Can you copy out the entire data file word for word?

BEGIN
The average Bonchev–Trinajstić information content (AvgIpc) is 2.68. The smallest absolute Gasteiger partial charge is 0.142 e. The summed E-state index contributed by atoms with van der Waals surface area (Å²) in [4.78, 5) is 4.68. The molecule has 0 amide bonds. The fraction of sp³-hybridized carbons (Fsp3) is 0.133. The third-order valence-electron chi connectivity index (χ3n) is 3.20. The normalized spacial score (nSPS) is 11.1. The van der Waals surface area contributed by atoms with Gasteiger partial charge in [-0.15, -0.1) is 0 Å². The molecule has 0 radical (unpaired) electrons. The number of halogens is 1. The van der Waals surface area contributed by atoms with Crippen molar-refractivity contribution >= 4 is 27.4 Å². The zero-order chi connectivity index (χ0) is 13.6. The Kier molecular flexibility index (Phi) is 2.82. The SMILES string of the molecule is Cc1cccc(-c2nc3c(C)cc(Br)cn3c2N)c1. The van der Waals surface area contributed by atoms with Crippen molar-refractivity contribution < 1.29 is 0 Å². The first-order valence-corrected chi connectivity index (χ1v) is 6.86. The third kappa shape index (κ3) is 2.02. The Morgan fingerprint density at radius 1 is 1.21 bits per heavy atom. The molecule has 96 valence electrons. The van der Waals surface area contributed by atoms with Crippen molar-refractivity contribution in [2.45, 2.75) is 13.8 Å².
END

The average Bonchev–Trinajstić information content (AvgIpc) is 2.68. The smallest absolute Gasteiger partial charge is 0.142 e. The summed E-state index contributed by atoms with van der Waals surface area (Å²) in [4.78, 5) is 4.68. The molecule has 0 amide bonds. The fraction of sp³-hybridized carbons (Fsp3) is 0.133. The third-order valence-electron chi connectivity index (χ3n) is 3.20. The normalized spacial score (nSPS) is 11.1. The van der Waals surface area contributed by atoms with Gasteiger partial charge in [-0.15, -0.1) is 0 Å². The molecule has 0 radical (unpaired) electrons. The number of halogens is 1. The van der Waals surface area contributed by atoms with Crippen molar-refractivity contribution >= 4 is 27.4 Å². The zero-order chi connectivity index (χ0) is 13.6. The Kier molecular flexibility index (Phi) is 2.82. The SMILES string of the molecule is Cc1cccc(-c2nc3c(C)cc(Br)cn3c2N)c1. The van der Waals surface area contributed by atoms with Crippen molar-refractivity contribution < 1.29 is 0 Å². The first-order valence-corrected chi connectivity index (χ1v) is 6.86. The third kappa shape index (κ3) is 2.02. The Morgan fingerprint density at radius 1 is 1.21 bits per heavy atom. The molecule has 96 valence electrons. The van der Waals surface area contributed by atoms with Crippen molar-refractivity contribution in [2.45, 2.75) is 13.8 Å².